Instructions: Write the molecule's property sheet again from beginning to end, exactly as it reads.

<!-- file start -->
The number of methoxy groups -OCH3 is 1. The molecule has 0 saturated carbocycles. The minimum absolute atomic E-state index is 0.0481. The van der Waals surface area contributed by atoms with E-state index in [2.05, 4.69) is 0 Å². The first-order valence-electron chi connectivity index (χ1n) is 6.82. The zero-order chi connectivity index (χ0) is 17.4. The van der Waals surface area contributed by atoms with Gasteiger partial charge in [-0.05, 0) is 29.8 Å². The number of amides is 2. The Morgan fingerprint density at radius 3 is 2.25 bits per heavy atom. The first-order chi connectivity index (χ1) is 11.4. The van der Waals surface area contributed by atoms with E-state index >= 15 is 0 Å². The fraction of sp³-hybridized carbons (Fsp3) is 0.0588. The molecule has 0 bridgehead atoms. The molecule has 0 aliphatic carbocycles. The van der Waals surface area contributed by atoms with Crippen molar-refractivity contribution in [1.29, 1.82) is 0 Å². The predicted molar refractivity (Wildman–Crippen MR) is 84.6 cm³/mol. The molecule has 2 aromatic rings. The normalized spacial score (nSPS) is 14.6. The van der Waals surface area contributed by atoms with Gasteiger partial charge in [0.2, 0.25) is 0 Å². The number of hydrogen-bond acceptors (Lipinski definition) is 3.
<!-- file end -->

The number of methoxy groups -OCH3 is 1. The molecule has 0 saturated carbocycles. The minimum absolute atomic E-state index is 0.0481. The van der Waals surface area contributed by atoms with E-state index in [2.05, 4.69) is 0 Å². The first-order valence-electron chi connectivity index (χ1n) is 6.82. The zero-order chi connectivity index (χ0) is 17.4. The van der Waals surface area contributed by atoms with Gasteiger partial charge in [-0.05, 0) is 29.8 Å². The number of amides is 2. The Morgan fingerprint density at radius 3 is 2.25 bits per heavy atom. The first-order chi connectivity index (χ1) is 11.4. The van der Waals surface area contributed by atoms with E-state index >= 15 is 0 Å². The fraction of sp³-hybridized carbons (Fsp3) is 0.0588. The molecule has 0 bridgehead atoms. The molecule has 0 aliphatic carbocycles. The van der Waals surface area contributed by atoms with Crippen molar-refractivity contribution in [1.29, 1.82) is 0 Å². The predicted molar refractivity (Wildman–Crippen MR) is 84.6 cm³/mol. The molecule has 2 aromatic rings. The normalized spacial score (nSPS) is 14.6. The van der Waals surface area contributed by atoms with Gasteiger partial charge in [0.2, 0.25) is 0 Å². The number of hydrogen-bond acceptors (Lipinski definition) is 3.